When scissors are held correctly, and when they fit a child's hand well, cutting activities will exercise the very same muscles which are needed to manipulate a pencil in a mature tripod grasp. The correct scissor position is with the thumb and middle finger in the handles of the scissors, the index finger on the outside of the handle to stabilize, with fingers four and five curled into the palm.
Cutting junk mail, particularly the kind of paper used in magazine subscription cards.
Making fringe on the edge of a piece of construction paper.
Cutting play dough or clay with scissors.
Cutting straws or shredded paper.
Cutting
Use a thick black line to guide cutting the following:
A fringe from a piece of paper
Cut off corners of a piece of paper
Cut along curved lines
Cut lines with a variety of angles
Cut figures with curves and angles

Sensory Activities
The following activities ought to be done frequently to increase postural muscle strength and endurance. These activities also strengthen the child's awareness of his/her hands.
Wheelbarrow walking, crab walking
Clapping games (loud/quiet, on knees together, etc.)
Catching (clapping) bubbles between hands
Pulling off pieces of thera-putty with individual fingers and thumb
Drawing in a tactile medium such as wet sand, salt, rice, or "goop". Make "goop" by adding water to cornstarch until you have a mixture similar in consistency to toothpaste. The "drag" of this mixture provides feedback to the muscle and joint receptors, thus facilitating visual motor control.
Picking out small objects like pegs, beads, coins, etc., from a tray of salt, sand, rice, or putty. Try it with eyes closed too. This helps develop sensory awareness in the hands.

Midline Crossing
Establishment of hand dominance is still developing at this point. The following activities will facilitate midline crossing:
Encourage reaching across the body for materials with each hand. It may be necessary to engage the other hand in an activity to prevent switching hands at midline.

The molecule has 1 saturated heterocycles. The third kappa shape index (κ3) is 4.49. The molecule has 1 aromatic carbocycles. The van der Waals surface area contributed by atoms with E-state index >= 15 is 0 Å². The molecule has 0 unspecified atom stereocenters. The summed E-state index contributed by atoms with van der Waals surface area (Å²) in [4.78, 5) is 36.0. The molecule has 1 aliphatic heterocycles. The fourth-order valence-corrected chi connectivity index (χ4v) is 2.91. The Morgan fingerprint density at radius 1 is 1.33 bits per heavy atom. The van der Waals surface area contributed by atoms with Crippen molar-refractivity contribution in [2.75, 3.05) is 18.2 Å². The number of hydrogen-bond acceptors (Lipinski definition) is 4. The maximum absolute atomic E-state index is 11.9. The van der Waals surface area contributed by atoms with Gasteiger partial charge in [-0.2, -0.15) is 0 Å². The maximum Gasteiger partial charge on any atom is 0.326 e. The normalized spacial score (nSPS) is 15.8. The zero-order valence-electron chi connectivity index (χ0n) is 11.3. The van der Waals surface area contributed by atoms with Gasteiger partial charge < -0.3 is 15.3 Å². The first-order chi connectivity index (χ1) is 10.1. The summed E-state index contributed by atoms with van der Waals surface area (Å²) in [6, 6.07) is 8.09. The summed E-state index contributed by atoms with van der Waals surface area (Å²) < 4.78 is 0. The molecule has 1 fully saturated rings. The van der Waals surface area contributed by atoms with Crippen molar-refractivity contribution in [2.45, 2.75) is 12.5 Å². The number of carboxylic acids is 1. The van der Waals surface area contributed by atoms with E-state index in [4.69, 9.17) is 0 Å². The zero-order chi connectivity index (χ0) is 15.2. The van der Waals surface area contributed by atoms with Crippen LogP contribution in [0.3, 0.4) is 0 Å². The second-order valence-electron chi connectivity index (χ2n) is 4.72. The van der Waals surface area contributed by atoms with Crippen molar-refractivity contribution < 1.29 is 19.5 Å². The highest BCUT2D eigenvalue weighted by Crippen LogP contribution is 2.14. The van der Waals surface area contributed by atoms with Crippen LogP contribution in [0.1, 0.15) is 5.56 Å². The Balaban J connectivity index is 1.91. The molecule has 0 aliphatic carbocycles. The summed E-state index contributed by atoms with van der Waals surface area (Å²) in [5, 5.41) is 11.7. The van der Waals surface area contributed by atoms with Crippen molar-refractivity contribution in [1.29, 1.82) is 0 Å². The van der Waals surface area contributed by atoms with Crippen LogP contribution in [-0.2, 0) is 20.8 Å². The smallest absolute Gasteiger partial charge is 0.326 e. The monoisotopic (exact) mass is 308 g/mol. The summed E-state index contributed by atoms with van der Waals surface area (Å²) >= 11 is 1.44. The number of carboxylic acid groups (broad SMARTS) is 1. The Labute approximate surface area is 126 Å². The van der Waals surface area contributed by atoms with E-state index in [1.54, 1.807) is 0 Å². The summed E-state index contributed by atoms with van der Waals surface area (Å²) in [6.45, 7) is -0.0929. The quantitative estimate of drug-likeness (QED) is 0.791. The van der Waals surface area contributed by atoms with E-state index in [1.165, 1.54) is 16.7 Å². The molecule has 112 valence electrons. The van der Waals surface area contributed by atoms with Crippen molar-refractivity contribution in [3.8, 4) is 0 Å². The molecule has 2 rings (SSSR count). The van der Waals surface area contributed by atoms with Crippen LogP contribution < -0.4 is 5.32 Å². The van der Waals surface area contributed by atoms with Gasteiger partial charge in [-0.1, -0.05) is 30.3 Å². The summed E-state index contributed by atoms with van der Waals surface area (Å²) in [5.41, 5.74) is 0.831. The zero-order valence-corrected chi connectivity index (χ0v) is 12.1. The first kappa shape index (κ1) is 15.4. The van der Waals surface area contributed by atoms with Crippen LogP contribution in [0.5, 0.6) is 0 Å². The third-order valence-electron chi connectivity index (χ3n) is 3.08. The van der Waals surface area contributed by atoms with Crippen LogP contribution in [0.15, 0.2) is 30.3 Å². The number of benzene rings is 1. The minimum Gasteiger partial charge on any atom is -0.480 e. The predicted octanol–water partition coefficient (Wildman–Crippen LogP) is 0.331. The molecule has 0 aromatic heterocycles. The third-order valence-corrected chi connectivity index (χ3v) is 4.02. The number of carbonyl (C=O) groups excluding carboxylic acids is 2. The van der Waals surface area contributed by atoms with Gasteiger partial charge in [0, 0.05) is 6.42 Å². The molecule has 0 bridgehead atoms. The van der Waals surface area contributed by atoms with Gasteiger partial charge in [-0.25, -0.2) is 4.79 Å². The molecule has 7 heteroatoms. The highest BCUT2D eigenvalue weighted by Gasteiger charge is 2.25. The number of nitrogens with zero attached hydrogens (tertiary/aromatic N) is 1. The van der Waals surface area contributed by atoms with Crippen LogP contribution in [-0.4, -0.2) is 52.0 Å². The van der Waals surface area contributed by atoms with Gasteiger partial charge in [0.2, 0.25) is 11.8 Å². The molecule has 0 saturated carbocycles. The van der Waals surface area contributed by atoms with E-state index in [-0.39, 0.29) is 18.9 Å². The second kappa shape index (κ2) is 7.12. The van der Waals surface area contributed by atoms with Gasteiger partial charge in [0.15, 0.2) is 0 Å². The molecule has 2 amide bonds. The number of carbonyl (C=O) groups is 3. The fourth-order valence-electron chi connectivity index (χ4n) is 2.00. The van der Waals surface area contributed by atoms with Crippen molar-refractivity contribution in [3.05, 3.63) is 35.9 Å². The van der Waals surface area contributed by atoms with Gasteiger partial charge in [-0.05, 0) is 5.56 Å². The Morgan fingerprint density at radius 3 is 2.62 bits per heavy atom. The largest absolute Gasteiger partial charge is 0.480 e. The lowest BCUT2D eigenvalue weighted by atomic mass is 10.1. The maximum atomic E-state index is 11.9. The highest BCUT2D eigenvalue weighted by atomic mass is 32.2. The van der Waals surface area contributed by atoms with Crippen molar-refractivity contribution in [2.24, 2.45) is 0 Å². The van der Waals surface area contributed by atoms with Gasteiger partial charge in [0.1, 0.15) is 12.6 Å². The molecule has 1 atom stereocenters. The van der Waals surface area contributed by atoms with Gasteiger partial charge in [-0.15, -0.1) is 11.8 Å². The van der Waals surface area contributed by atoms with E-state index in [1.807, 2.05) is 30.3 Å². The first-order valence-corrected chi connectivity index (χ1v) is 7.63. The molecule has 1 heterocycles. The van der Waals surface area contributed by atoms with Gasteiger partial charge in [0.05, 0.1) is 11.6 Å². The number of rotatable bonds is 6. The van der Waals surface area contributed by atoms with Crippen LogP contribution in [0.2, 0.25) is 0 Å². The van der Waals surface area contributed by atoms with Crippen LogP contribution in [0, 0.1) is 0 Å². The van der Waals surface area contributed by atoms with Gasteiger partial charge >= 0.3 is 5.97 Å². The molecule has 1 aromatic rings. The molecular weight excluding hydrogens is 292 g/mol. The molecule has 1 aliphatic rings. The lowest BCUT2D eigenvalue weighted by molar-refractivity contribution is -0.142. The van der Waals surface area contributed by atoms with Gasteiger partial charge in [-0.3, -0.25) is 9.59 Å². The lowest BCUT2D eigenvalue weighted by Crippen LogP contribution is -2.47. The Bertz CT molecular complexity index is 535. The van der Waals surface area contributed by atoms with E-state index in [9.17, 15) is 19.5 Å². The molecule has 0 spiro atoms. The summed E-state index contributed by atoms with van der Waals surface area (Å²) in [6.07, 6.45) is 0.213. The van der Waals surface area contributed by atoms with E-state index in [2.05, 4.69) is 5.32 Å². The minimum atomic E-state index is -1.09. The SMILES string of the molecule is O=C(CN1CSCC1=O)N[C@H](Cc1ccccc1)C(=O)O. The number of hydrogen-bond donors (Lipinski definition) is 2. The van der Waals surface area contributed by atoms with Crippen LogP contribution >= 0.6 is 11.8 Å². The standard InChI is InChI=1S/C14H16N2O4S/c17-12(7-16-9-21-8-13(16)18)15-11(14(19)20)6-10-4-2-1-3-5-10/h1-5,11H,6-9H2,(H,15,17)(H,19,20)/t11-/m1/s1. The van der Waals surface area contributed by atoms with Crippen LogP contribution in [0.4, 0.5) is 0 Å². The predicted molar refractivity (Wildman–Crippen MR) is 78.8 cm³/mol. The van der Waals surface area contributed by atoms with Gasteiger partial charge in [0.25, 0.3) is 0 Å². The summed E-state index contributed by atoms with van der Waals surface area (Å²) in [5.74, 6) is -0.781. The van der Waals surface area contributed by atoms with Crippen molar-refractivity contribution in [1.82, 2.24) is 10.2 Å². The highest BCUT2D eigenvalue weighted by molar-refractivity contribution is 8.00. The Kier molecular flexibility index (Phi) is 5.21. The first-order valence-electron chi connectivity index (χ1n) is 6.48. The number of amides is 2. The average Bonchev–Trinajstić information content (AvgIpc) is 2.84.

Refrain specifically from discouraging a child from using the left hand for any activity. Allow for the natural development of hand dominance by presenting activities at midline, and allowing the child to choose freely.
Start making the child aware of the left and right sides of his body through spontaneous comments like, "kick the ball with your right leg." Play imitation posture games like "Simon Says" with across the body movements.
When painting at easel, encourage the child to paint a continuous line across the entire paper- also from diagonal to diagonal.




Activities To Develop Handwriting Skills
There are significant prerequisites for printing skills that begin in infancy and continue to emerge through the preschool years. The following activities support and promote fine motor and visual motor development:
Body Stability
The joints of the body need to be stable before the hands can be free to focus on specific skilled fine motor tasks.
Wheelbarrow walking, crab walking, and wall push-ups.
Toys: Orbiter, silly putty, and monkey bars on the playground.

Fine Motor Skills
When a certain amount of body stability has developed, the hands and fingers begin to work on movements of dexterity and isolation as well as different kinds of grasps. Children will develop fine motor skills best when they work on a VERTICAL or near vertical surface as much as possible. In particular, the wrist must be in extension. (Bent back in the direction of the hand)
Attach a large piece of drawing paper to the wall. Have the child use a large marker and try the following exercises to develop visual motor skills:Make an outline of a one at a time. Have the child trace over your line from left to right, or from top to bottom. Trace each figure at least 10 times . Then have the child draw the figure next to your model several times.
Play connect the dots. Again make sure the child's strokes connect dots fromleft to right, and from top to bottom.
Trace around stencils - the non-dominant hand should hold the stencil flat and stable against the paper, while the dominant hand pushes the pencil firmly against the edge of the stencil. The stencil must be held firmly.